I think those people should be helped by the health care system to get rid of their vice, not legally prosecuted.
In Italy until 1993 the CONSUMPTION of any kind of drug was a criminal offence. Now, fortunately, only the possession, production and trade of drugs are prosecuted but unfortunately there are no legal differences between hard or soft drug. Weigh limits are very strict and if you get caugh with few grams of weed that you will smoke in the next days you will be arrested for traffiking. No excuse is valid if you break those low limits. Below them, you can't be arrested because is "personal consumption".
Growing a plant is always illegal, regardeless if it's for personal consumption.
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“The transponder’s personalised signal would be picked up when the car passed through an intersection, and then relayed to a central computer which would calculate the charge according to the intersection and the time of day and add it to the car’s bill” - Nobel Economics Prize winner William Vickrey, proposing a system of electronic tolling for the Washington metropolitan area, 1959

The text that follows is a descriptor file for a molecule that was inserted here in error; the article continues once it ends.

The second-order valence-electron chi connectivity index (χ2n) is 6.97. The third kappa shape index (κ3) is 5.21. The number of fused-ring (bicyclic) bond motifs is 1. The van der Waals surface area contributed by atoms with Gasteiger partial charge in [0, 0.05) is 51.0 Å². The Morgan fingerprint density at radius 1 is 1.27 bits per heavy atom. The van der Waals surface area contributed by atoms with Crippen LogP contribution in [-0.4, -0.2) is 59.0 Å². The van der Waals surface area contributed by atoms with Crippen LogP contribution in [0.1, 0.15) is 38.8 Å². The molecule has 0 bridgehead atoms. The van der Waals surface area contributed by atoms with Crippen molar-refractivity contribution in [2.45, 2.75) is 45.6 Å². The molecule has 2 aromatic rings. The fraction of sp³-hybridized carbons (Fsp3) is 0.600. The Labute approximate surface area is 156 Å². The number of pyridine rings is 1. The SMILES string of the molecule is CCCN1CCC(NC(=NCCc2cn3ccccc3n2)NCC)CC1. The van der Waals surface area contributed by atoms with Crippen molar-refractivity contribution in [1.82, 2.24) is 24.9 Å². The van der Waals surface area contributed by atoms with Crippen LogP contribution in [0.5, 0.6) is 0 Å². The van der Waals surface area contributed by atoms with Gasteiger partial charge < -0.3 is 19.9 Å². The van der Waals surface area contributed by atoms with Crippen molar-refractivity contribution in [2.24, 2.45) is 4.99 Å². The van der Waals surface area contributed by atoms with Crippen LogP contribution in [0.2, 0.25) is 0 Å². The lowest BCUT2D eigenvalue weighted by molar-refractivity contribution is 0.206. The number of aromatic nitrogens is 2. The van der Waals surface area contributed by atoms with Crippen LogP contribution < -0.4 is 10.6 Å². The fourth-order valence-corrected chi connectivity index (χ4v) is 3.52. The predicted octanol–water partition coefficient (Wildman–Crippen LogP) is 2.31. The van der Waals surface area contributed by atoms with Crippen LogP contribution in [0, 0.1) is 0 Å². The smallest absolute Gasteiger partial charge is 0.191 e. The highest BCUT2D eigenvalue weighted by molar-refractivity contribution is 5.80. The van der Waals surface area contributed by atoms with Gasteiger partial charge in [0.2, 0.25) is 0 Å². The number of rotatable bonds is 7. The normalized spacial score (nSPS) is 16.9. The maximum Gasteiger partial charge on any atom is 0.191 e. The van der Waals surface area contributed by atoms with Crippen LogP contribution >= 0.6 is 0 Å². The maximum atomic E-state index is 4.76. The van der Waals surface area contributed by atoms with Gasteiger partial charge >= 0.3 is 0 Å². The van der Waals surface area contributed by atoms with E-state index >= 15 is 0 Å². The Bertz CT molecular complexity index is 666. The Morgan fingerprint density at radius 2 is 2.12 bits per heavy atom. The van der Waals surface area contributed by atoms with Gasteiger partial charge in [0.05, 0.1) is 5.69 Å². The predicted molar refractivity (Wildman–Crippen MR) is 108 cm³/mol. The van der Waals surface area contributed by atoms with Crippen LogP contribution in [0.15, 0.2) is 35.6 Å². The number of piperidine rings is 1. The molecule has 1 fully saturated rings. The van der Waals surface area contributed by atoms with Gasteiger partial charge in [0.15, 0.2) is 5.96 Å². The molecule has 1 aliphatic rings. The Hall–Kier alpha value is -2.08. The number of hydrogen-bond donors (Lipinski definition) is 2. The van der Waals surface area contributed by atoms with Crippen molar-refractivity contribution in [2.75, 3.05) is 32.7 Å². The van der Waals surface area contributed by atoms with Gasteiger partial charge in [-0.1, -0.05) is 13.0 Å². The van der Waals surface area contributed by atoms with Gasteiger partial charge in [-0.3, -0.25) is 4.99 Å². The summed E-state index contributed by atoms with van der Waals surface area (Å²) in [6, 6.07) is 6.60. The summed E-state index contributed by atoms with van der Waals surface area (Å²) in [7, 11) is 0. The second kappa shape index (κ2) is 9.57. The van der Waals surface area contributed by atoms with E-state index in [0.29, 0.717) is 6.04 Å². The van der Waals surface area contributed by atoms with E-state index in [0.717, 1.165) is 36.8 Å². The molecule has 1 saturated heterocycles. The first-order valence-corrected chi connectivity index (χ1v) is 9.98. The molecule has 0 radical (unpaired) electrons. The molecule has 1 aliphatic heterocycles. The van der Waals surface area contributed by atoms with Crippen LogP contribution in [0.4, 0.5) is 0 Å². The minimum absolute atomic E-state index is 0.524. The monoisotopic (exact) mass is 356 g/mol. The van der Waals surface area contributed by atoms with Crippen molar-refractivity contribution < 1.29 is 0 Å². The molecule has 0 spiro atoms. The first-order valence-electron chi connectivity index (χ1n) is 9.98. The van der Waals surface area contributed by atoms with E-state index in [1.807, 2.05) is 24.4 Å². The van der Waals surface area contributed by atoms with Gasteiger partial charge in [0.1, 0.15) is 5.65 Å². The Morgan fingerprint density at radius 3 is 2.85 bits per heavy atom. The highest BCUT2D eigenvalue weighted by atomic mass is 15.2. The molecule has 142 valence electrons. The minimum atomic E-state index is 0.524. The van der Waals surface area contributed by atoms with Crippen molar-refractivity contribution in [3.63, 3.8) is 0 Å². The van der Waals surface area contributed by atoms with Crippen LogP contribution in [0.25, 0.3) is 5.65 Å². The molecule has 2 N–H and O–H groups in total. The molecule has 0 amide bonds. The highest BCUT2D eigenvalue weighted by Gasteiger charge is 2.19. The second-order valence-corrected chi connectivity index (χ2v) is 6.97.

In real life, electronic toll collection was first introduced in Bergen, Norway in 1986, and well into the 21th century many countries still struggle to implement it.
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Old May 1st, 2012, 08:10 PM   #13477
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The point in question is not much whether marijuana should be legal but frowned (like tobacco) or prohibited. The issue is only that if one place allows them, but others don't, it will create a huge market from people coming from places where it is illegal. And that creates its own problems.